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Video: Horse Working Qualities
2023 Author: Molly Page | [email protected]. Last modified: 2023-05-24 12:33
The horse is a living organism, not a machine. But when in the production activity of a person a horse is used to perform various jobs, and not for any other purposes, then it is quite natural to compare it with the engine and consider its working qualities and properties in this aspect. This circumstance will receive a more complete justification if we recall that any apparatus is called an engine in general, with the help of which any type of energy is converted into mechanical work. The definition implies two main properties of any engine: 1) the ability to transform energy and 2) the ability to perform mechanical work.
The horse, as you know, is capable of transforming the energy of the feed and performing mechanical work, for the sake of which it is usually kept on the farm. Of course, the process of transforming energy in a horse is completely different from what happens in a mechanical engine. But the processes taking place in various mechanical engines, for example, in steam and nuclear, are also fundamentally different, but this does not prevent them from remaining as engines.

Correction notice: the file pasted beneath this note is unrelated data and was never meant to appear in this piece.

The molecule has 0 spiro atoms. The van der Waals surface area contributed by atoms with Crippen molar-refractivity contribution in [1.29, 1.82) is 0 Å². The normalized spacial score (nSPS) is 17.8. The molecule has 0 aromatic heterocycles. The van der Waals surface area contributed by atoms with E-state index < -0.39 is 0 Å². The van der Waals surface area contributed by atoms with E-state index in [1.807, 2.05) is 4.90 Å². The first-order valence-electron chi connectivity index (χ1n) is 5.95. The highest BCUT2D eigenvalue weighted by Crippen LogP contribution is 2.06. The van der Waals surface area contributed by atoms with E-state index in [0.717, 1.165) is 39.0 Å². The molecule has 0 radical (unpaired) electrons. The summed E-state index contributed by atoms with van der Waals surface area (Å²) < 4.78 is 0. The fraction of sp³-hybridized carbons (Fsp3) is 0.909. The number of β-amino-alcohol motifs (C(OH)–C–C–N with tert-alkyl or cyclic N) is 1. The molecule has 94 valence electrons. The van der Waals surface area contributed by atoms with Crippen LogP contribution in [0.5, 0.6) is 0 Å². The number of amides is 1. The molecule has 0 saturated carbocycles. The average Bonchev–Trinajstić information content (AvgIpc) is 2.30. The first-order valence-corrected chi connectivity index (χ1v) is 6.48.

Engines of various kinds have numerous and varied qualities and properties. However, they have some common performance characteristics that are of paramount importance in production applications. These characteristics are: 1) the effort that a given engine can exert; 2) speed; 3) work performed; 4) power and 5) efficiency. All of these concepts are quite applicable to a working horse; they can well characterize both the working properties of the horse itself and the conditions of its work. The concepts of strength, speed, work, power are often used in practice when they want to assess the qualities of a horse. However, the content invested in each of them is not strictly defined and constant, not only in practice, but also in special literature. Therefore, it is necessary first of all to establish the exact terminology and the specific content of those concepts,which should be used to characterize the properties of a horse as a working animal. At the same time, it is not enough to establish the definition of any working quality of a horse; you still need to be able to measure its value with objective measures. This or that factor, this or that phenomenon only lends itself to rapid and productive study and cognition when ways of measuring it are found; measurement provides material for comparison and comparison and, consequently, conclusions and conclusions.measurement provides material for comparison and comparison and, consequently, conclusions and conclusions.measurement provides material for comparison and comparison and, consequently, conclusions and conclusions.